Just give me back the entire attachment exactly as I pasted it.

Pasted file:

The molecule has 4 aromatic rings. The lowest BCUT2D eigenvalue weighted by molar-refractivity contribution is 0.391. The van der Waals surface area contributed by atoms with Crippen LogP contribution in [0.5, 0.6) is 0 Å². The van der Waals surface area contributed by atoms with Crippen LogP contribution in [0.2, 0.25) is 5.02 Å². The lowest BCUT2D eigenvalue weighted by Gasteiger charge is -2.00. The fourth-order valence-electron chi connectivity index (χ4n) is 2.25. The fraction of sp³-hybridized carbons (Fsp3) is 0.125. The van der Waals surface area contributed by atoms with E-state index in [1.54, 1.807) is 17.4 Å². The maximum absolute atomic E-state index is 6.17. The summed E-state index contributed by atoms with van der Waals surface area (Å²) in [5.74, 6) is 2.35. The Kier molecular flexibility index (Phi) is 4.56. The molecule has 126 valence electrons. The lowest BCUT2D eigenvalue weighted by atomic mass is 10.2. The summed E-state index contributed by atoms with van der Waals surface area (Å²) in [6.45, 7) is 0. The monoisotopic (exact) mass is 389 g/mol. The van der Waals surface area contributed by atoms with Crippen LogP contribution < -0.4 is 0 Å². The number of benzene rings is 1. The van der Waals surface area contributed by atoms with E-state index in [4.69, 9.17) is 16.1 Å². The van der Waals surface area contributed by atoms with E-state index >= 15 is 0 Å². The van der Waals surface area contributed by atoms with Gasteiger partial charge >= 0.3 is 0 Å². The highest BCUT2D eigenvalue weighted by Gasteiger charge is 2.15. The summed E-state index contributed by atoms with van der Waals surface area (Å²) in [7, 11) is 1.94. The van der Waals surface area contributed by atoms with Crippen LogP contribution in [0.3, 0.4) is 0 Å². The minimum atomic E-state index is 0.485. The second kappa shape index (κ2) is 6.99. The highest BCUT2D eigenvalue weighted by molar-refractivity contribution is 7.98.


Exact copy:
The molecule has 4 aromatic rings. The lowest BCUT2D eigenvalue weighted by molar-refractivity contribution is 0.391. The van der Waals surface area contributed by atoms with Crippen LogP contribution in [0.5, 0.6) is 0 Å². The van der Waals surface area contributed by atoms with Crippen LogP contribution in [0.2, 0.25) is 5.02 Å². The lowest BCUT2D eigenvalue weighted by Gasteiger charge is -2.00. The fourth-order valence-electron chi connectivity index (χ4n) is 2.25. The fraction of sp³-hybridized carbons (Fsp3) is 0.125. The van der Waals surface area contributed by atoms with E-state index in [1.54, 1.807) is 17.4 Å². The maximum absolute atomic E-state index is 6.17. The summed E-state index contributed by atoms with van der Waals surface area (Å²) in [5.74, 6) is 2.35. The Kier molecular flexibility index (Phi) is 4.56. The molecule has 126 valence electrons. The lowest BCUT2D eigenvalue weighted by atomic mass is 10.2. The summed E-state index contributed by atoms with van der Waals surface area (Å²) in [6.45, 7) is 0. The monoisotopic (exact) mass is 389 g/mol. The van der Waals surface area contributed by atoms with Crippen LogP contribution < -0.4 is 0 Å². The number of benzene rings is 1. The van der Waals surface area contributed by atoms with E-state index in [4.69, 9.17) is 16.1 Å². The van der Waals surface area contributed by atoms with E-state index >= 15 is 0 Å². The van der Waals surface area contributed by atoms with Gasteiger partial charge >= 0.3 is 0 Å². The highest BCUT2D eigenvalue weighted by Gasteiger charge is 2.15. The summed E-state index contributed by atoms with van der Waals surface area (Å²) in [7, 11) is 1.94. The van der Waals surface area contributed by atoms with Crippen LogP contribution in [0.3, 0.4) is 0 Å². The minimum atomic E-state index is 0.485. The second kappa shape index (κ2) is 6.99. The highest BCUT2D eigenvalue weighted by molar-refractivity contribution is 7.98.